Secondly, we can layer on top of taste the concept of great design. The trick is how to artfully take your truly personal tastes, after peeling away any fascination, conscious or subconscious, with current trends. Of course, there is always room to argue about what constitutes great design, but at the very basic level I feel it’s the artful interweaving of the very best functional solution required with your own unique persona.
Lastly, we want to consider abiding value. From one perspective, today’s well-designed and well-built items, be it furniture, buildings, cars or whatever, could be the prized antiques of tomorrow. But I’ve wondered if this will be as true as it has been in previous eras, with mass-fabrication flooding the world with almost unlimited multiples of every product. Or, because it’s all being made with an eye towards consumption and thus built-in-expendability, perhaps there will be little that will last long enough to have long-term value.
Think about choices that endure. One very basic guideline is to buy the best quality you can afford, so that the sofa doesn’t end up in the landfill two years hence. Another is to really dig deep into your style-soul to discover what you love and would live with happily for a long time. For example, I spent a good bit of money myself for the more expensive living room rug because I knew it would make me happy every time I saw it for years to come. Ten years and counting, it still delights me. That’s a true measure of worthwhile investment in oneself and one’s home!
Do your best to see beyond the style trends the design magazines, the “taste-makers” or the marketers say we should embrace, to discover something more unique and enduring. Think outside of what you are shown everyday. It may take you to the antiques market, or to a custom solution, or reinventing something you already have.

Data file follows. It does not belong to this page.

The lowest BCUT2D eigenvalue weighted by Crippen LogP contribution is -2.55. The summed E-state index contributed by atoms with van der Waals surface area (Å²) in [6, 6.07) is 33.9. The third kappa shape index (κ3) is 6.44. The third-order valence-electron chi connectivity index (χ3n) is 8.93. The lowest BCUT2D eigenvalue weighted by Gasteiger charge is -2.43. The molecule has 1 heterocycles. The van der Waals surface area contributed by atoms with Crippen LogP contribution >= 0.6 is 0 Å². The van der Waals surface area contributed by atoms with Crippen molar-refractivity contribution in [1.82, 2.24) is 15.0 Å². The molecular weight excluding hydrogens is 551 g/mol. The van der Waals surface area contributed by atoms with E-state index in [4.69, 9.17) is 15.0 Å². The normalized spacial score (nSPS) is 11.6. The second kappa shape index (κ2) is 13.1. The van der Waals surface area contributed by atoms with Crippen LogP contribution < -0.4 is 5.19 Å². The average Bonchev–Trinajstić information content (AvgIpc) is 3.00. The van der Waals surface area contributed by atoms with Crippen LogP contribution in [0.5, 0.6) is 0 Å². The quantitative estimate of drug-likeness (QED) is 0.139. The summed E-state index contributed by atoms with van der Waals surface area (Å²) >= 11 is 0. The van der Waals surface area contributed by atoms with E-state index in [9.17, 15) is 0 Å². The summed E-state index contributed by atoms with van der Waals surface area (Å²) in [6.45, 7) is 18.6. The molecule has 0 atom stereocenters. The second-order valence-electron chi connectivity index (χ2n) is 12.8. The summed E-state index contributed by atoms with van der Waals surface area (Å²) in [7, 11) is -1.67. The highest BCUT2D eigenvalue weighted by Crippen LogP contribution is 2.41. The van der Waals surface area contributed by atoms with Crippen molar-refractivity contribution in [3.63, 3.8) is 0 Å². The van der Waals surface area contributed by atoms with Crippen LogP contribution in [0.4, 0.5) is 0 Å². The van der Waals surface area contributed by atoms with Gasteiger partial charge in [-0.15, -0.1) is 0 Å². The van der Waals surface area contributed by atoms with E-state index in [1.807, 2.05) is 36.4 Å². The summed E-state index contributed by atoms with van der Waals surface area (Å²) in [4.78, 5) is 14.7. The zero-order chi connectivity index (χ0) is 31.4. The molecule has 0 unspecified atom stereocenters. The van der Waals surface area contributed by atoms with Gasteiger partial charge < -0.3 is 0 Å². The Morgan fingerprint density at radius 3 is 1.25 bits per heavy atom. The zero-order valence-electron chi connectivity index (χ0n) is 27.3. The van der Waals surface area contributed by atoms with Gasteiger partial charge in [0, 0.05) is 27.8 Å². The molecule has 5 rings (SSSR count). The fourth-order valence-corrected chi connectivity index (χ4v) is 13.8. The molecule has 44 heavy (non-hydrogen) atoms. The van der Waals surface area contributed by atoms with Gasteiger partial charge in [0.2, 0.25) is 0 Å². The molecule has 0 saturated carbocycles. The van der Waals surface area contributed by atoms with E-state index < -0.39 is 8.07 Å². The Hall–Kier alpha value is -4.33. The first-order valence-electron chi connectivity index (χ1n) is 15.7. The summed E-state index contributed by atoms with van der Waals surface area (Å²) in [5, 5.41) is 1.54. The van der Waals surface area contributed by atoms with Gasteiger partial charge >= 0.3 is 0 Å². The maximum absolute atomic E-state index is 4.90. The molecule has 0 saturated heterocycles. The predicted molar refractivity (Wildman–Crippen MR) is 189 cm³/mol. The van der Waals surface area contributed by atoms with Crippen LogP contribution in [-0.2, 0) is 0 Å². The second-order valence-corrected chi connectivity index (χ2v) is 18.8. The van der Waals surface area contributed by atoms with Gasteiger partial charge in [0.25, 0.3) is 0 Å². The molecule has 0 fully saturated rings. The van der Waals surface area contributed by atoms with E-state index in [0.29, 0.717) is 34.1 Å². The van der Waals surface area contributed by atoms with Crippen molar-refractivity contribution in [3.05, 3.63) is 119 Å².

It’s all about what truly appeals to you and the imagination and creativity to incorporate that into a unique vision. Even something as apparently irredeemably dated as a 1980’s oak breakfast table can be transformed into something special and just right with a bit of inspired vision.
To be perfectly clear, I am not suggesting we should all become antiques-crazed. Nor is this an indictment of Midcentury Modern style. The two decades after World War II was inspired by tremendous creativity, quality and lasting value. We love the work of Gropius, Florence Knoll, Le Corbusier and Ludwig Mies van der Rohe, and others, and even if many can’t afford the originals there exist quality reproductions, often under the auspices of organizations maintaining the design integrity of the original artists.
What I am not in favor of is a slavish adherence to something that current taste and style view as today’s trends. After considering your own personal taste, look for great design and lasting value, whatever the style, period, decade or century.
And, most of all, delight in the discovery of your style!
Jacqueline Hosford, principal of Jacqueline Hosford Interior Design, is a professional member of the American Society of Interior Designers (ASID); is certified by the National Council for Interior Design Qualification; and is an adjunct professor of interior design, State University of New York (Purchase). Jacqueline is a graduate of Barnard College-Columbia University, and the New York School of Interior Design with highest honors. She can be reached at Jacqueline@jacquelinehosforddesign.com.